The hand-made Olympic flag from Woldenberg.

Roughly 369 of the 7000 prisoners participated. Most of the men competed in multiple contests, which ranged from handball and basketball to chess. Boxing was included—but owing to the fragile state of prisoners, broken bones resulted in a premature end to the combat.

Almost simultaneously, another Polish POW camp in Gross Born (pop: 3000) was holding their own ceremony. Winners received medals made of cardboard. Both were Oflag sites, which were primarily for officers; it’s been speculated the Games were allowed because German forces had respect for prisoners who held military titles.

A gymnastics demonstration in the camp.

The grass-roots Olympics in both camps took place in July and August 1944. By January 1945, prisoners from each were evacuated. An unknown number perished during these “death marches,” but one of the flags remained in the possession of survivor Antoni Grzesik. The Lieutenant donated it to the Warsaw Museum of Sport and Tourism in 1974, where it joined a flag recovered from the 1940 Games. Both remain there today—symbols of a sporting life that kept hope alive for thousands of men who, for a brief time, could celebrate life instead of lamenting its loss.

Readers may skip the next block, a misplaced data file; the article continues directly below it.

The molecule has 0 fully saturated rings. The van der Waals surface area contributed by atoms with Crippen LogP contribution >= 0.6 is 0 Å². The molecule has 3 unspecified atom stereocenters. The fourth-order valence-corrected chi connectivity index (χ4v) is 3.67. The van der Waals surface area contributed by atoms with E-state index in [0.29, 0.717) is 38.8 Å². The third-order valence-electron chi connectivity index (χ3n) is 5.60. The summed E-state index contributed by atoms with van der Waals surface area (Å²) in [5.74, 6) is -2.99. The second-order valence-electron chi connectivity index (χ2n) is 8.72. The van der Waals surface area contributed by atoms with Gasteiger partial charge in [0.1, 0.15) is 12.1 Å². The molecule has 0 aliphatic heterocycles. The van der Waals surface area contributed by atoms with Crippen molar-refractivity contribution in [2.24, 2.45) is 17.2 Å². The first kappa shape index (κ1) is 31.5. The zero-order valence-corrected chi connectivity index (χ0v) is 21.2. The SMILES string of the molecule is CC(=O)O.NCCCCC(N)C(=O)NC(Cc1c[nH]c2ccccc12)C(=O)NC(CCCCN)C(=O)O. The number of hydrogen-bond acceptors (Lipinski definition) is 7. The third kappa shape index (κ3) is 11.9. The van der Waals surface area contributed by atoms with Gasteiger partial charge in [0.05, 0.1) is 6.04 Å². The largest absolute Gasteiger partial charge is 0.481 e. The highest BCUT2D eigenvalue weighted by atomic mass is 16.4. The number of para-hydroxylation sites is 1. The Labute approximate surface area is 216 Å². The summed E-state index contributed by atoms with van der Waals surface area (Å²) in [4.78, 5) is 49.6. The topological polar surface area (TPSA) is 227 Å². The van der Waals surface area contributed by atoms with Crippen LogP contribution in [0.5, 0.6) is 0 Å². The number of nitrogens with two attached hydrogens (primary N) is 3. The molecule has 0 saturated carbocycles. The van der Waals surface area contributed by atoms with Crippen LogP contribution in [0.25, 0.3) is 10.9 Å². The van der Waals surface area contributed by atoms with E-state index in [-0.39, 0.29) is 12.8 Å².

Additional Sources: “The Olympic Idea Transcending War [PDF],” Olympic Review, 1996; “The Olympic Movement Remembered in the Polish Prisoner of War Camps in 1944 [PDF],” Journal of Olympic History, Spring 1995; "Olympics Behind Barbed Wire," Journal of Olympic History, March 2014.

 All images courtesy of Warsaw Museum of Sport and Tourism. 

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President John Tyler's Grandsons Are Still Alive
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Here's the most amazing thing you'll ever read about our 10th president:

John Tyler was born in 1790. He took office in 1841, after William Henry Harrison died. And he has two living grandchildren.

Not great-great-great-grandchildren. Their dad was Tyler’s son.

How is this possible?

The Tyler men have a habit of having kids very late in life. Lyon Gardiner Tyler, one of President Tyler’s 15 kids, was born in 1853. He fathered Lyon Gardiner Tyler Jr. in 1924, and Harrison Ruffin Tyler in 1928.

We placed a somewhat awkward call to the Charles City County History Center in Virginia to check in on the Tylers.

After we shared this fact on Twitter in 2012, Dan Amira interviewed Harrison Tyler for New York Magazine. Lyon Tyler spoke to the Daughters of the American Revolution a while back. They were profiled by The Times of London. And Snopes is also in on the fact.